Jeff and I at the KU game watching KU get blown out


…were traveling back from our awesome #RB11 (Reliving Bachelorhood 2011) weekend in Kansas

Jeff and I with our favorite cigar guy at Diebel's on the Plaza

our sustenance for the weekend

...more sustenance

...yes, more sustenance. Ya know, the necessities.

…which included amazing “guy-time” in leading off with ribs at Gates BBQ (pictured above) in playing NCAA 2011 on the PS3, enjoying good cigars (pictured above), seeing our buddy at our favorite cigar store at Diebel’s on the Plaza (pictured above), and then the debacle known as the Sunflower Showdown – KU being demolished by K-State, but we rebounded with more PS3, more cigars, more B&B, and more beer; and then on the drive home singing along to old country classics (neither of us like country music) that we could find on youtube on my phone and pipe into my car – things took a turn for the worse when Jeff selected some Abba, but we recovered by talking about football, power tools, and man caves for the remainder of the trip so as not to question our manliness.

Well, on the drive home I felt the familiar sputtering of the engine on my 2008 Honda Accord and knew I would be visiting Bale on Monday, which is where I sit right now. Fun times. 

I digress.  The other thing I wanted to include in this blog-post was a poignant quote that stood out to me in “The Color Orange”. “The Color Orange” is an ESPN film narrated by Kenny Chesney and is great story about crossing race boundaries in the South when the University of Tennessee had their first black quarterback – Condredge Holloway. I honestly can not stand racism and since I moved to Arkansas it’s even more prevalent and it’s disgusting to me. To judge somebody on the color of their skin just doesn’t make sense to me. If there needs to be judgment I prefer to judge people on the actions they knowingly choose to make rather than almost anything else.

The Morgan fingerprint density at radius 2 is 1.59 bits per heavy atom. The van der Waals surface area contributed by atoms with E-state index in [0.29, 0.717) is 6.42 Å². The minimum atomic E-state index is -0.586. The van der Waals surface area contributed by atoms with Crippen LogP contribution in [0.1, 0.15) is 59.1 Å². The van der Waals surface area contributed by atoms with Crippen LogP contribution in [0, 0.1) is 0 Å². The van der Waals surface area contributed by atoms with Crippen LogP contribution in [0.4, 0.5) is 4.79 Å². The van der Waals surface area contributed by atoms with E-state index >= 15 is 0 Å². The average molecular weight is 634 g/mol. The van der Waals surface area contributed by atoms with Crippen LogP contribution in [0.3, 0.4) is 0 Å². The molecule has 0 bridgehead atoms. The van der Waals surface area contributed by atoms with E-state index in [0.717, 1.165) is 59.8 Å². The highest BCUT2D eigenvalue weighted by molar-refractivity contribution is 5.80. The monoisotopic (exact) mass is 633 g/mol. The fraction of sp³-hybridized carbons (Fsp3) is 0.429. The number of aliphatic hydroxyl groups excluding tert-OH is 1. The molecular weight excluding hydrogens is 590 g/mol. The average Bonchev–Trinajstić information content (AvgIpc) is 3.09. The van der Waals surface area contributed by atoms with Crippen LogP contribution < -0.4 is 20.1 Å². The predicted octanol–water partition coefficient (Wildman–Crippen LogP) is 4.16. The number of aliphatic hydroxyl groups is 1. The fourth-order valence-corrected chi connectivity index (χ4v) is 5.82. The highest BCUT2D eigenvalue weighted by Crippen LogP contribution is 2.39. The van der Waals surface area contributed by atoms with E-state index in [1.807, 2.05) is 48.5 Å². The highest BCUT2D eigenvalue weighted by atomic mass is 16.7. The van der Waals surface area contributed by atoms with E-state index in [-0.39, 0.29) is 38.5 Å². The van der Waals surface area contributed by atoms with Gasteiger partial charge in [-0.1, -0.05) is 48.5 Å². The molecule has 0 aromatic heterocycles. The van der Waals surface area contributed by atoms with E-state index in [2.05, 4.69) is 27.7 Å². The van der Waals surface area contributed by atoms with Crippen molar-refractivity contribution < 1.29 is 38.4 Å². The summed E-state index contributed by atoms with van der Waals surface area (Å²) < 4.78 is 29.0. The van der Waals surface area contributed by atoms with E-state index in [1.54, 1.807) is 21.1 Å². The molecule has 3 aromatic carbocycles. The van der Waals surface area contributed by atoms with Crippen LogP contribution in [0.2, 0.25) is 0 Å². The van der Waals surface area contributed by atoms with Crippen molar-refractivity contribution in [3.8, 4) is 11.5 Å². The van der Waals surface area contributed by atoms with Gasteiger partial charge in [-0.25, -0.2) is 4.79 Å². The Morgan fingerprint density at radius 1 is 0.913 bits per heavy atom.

The quote is from Lester McClain who was the first black player at the University of Tennessee.

“50 years is not a long time. Condredge helped this happen less than 50 yrs ago. An example how short 50 yrs can really be; my father was 50 years old when I was born. My father’s father was 50 yrs old when my father was born. My grandfather was born a slave. That’s how short it is. 50 yrs is not very long.”

 
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Posted by on October 24, 2011 in culture